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Review: Advanced Imaging May Detect Earlier Signs of Cancer-related Cardiotoxicity

Key findings

  • The American Society of Clinical Oncology (ASCO) recommends measuring left ventricular ejection fraction by echocardiography before initiating a chemotoxic chemotherapeutic agent and again at 6-12 months after administration of a cardiotoxic chemotherapeutic agent in those at higher risk.
  • ASCO considers cardiac magnetic resonance (CMR) and multigated acquisition scans to be the alternative modalities of choice if needed after echocardiography, with preference given to CMR
  • New applications of CMR and positron emission tomography are being studied in research settings for cardiotoxicity screening
  • Substantial evidence suggests that echocardiographic myocardial strain imaging can detect very early damage

Because of recent advances in cancer treatment, more patients are surviving long enough to develop cardiotoxicity due to cancer, chemotherapy or radiation therapy. The standard method for detecting cardiotoxicity is the serial measurement of left ventricular ejection fraction (LVEF), but LVEF is generally a late manifestation of cardiovascular damage. According to a review in Current Problems in Cancer, Tomas G. Neilan, MD, MPH, director of the Cardio-Oncology Program, and colleagues say advanced imaging methods may be able to detect cardiotoxicity prior to the onset of LV dysfunction, thereby improving patient outcomes and reducing costs. They also discuss current and emerging imaging modalities for cardiotoxicity screening.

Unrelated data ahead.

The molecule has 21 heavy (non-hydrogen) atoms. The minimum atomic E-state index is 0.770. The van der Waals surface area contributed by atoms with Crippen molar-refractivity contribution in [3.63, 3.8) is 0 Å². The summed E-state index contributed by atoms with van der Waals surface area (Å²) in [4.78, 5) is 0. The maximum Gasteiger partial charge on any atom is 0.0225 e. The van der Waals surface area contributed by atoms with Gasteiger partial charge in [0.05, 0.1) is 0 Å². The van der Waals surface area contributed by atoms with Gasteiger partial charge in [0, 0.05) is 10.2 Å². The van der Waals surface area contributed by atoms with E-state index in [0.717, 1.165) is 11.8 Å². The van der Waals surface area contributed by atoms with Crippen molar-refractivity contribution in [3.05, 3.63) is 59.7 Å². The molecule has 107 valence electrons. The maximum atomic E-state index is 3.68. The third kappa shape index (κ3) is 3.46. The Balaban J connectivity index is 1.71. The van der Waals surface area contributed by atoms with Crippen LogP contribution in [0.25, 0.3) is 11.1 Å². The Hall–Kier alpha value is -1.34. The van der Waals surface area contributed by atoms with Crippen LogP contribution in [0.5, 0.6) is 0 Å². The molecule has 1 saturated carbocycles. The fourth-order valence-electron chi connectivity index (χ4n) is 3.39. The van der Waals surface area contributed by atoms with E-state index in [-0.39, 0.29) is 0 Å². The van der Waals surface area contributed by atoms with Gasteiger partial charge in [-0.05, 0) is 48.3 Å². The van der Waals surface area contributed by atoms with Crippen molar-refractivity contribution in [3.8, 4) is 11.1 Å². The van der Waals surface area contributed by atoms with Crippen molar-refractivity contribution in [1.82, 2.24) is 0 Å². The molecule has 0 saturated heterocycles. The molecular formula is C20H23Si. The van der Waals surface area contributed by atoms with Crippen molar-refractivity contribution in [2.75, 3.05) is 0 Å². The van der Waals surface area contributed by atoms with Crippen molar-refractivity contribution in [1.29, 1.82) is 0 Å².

Current Standards

Cardiotoxicity is generally defined as:

  • A decrease in LVEF of ≥5% to < 55% and symptoms of heart failure
  • An asymptomatic decrease in LVEF of ≥10% to <55%

In 2016, the American Society of Clinical Oncology (ASCO) published a guideline on preventing cardiac dysfunction in adult cancer survivors. It recommends measuring LVEF by echocardiography before initiating a chemotherapeutic agent associated with a higher risk of cardiotoxicity. Subsequent surveillance depends on the drug and dose used and the patient's initial cardiovascular risk factors; however, given the typical profile of these patients, most end up being considered at elevated risk supporting a follow-up study.

Imaging Modalities


Cardiac magnetic resonance (CMR)

CMR is the gold standard for detecting cardiotoxicity because of its accuracy, reproducibility and ability to detect subtle changes in cardiac structure and function.

However, CMR has substantial disadvantages compared with echocardiography, including higher cost and less availability. ASCO suggests using CMR for detecting cardiotoxicity only if echocardiography is unavailable or not technically feasible.

There are additional potential strengths to CMR that may be applied to patients at risk of cardiotoxicity. These include tissue characterization, with measurement of native T1, the extracellular volume and T2 mapping. Beyond these tools, CMR also robustly measures cardiac mass and vascular function which can both be affected by cardiotoxic therapies.